I have been delinquent in posting this article that I recently published with a colleague in BNA’s Digital Discovery & e-Evidence® regarding Federal Rule of Evidence 502 and subject matter waiver. The article—entitled “The Demise of Subject Matter Waiver: Federal Rule of Evidence 502(a) Five Years Later”—surveys key cases interpreting and applying Rule 502(a) since its adoption about five years ago. We look at how courts have assessed subject matter waiver claims under the rule.

The good news is that the courts generally look to be applying it as Congress intended. This should dramatically reduce—if not entirely eliminate—the risk of subject matter waiver, especially for inadvertent privilege disclosures.

The bad news is that it seems the rule may not yet have yielded the cost savings Congress hoped for, because many litigants are still reluctant to fully exploit the rule’s protections and employ the sort of cost-saving approaches to preserving privilege Congress intended. In fact, it seems many clients and their counsel remain surprisingly unaware of Rule 502 or don’t fully understand it.

Rule 502(a) effectively eliminates subject matter waiver except where a party intentionally waives privilege through the intentional disclosure of privileged information in a selective, misleading, and unfair manner. The majority of judicial opinions applying the rule establish a clear principle:

If privileged documents are produced intentionally but would not be used in the case to the receiving party’s disadvantage, courts generally will limit waiver to the disclosed documents themselves. Where a party introduces privileged documents for strategic or tactical reasons, however, courts may find a broader subject-matter waiver.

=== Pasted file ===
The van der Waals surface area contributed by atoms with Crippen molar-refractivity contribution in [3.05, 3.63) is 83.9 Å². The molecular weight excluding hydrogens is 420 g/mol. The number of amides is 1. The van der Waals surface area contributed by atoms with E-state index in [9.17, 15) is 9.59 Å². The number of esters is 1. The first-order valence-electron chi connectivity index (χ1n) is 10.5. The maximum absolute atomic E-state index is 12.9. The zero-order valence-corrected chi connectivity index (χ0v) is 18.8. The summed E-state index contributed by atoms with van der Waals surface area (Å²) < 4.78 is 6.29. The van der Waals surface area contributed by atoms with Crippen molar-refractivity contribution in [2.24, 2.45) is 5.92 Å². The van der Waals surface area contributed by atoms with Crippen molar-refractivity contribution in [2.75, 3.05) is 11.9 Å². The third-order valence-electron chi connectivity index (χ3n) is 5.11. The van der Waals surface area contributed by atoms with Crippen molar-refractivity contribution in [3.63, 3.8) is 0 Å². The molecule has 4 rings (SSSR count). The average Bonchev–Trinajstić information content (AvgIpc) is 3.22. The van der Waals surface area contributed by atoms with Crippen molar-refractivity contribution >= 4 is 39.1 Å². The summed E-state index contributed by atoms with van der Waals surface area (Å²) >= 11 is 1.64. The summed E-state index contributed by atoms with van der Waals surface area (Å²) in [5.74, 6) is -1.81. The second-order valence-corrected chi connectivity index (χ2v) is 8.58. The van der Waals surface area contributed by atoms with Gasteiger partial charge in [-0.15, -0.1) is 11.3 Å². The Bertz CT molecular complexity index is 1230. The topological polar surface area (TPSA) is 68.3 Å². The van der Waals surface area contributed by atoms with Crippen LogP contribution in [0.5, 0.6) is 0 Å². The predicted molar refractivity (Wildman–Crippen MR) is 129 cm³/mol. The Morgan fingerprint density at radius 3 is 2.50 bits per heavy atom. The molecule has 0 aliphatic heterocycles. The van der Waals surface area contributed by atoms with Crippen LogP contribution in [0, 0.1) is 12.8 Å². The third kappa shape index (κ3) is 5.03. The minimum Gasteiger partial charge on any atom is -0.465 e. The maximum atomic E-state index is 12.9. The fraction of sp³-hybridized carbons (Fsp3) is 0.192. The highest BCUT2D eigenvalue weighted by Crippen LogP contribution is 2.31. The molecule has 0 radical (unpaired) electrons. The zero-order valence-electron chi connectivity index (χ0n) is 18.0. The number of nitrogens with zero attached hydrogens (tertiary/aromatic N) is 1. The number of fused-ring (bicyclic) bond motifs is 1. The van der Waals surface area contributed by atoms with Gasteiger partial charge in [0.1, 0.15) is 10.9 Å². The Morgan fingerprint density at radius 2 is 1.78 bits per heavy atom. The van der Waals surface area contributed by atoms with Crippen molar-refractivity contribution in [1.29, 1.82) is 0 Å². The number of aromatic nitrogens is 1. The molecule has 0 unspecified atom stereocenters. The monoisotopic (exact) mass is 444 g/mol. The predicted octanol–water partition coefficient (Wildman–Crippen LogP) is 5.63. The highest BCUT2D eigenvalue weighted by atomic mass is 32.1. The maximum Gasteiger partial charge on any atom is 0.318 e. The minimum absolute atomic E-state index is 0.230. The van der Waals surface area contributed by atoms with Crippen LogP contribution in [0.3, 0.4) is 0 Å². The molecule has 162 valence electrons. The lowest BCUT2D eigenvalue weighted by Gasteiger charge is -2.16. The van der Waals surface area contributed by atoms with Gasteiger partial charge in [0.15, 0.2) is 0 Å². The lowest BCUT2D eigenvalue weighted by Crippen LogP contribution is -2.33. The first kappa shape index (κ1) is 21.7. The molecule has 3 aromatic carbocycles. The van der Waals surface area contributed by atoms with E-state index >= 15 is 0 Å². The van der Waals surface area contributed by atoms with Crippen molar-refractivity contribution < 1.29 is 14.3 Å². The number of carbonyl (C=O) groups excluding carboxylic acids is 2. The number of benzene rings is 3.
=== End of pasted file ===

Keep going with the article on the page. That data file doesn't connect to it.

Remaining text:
In short, as we explain in the article, litigants who act fairly and reasonably with respect to their privileged information should have little to fear in the way of subject-matter waiver. Those who try to use privilege as both sword and shield, on the other hand, may face broader waiver—but not undeservedly so.

So what’s the bottom line? In the article we urge litigants to forgo the costly, tedious manual review of entire document collections and manual preparation of lengthy, detailed privilege logs, and instead take advantage of such cost-saving solutions as electronic privilege filters, technology-assisted review (or predictive coding), and electronically-generated privilege logs (using metadata). Manual review and logs can be relegated to those relatively few custodians and documents that really need it, under appropriate circumstances. This will save significant time and expense, and allow litigation counsel to focus on more important responsibilities—such as how to win the case.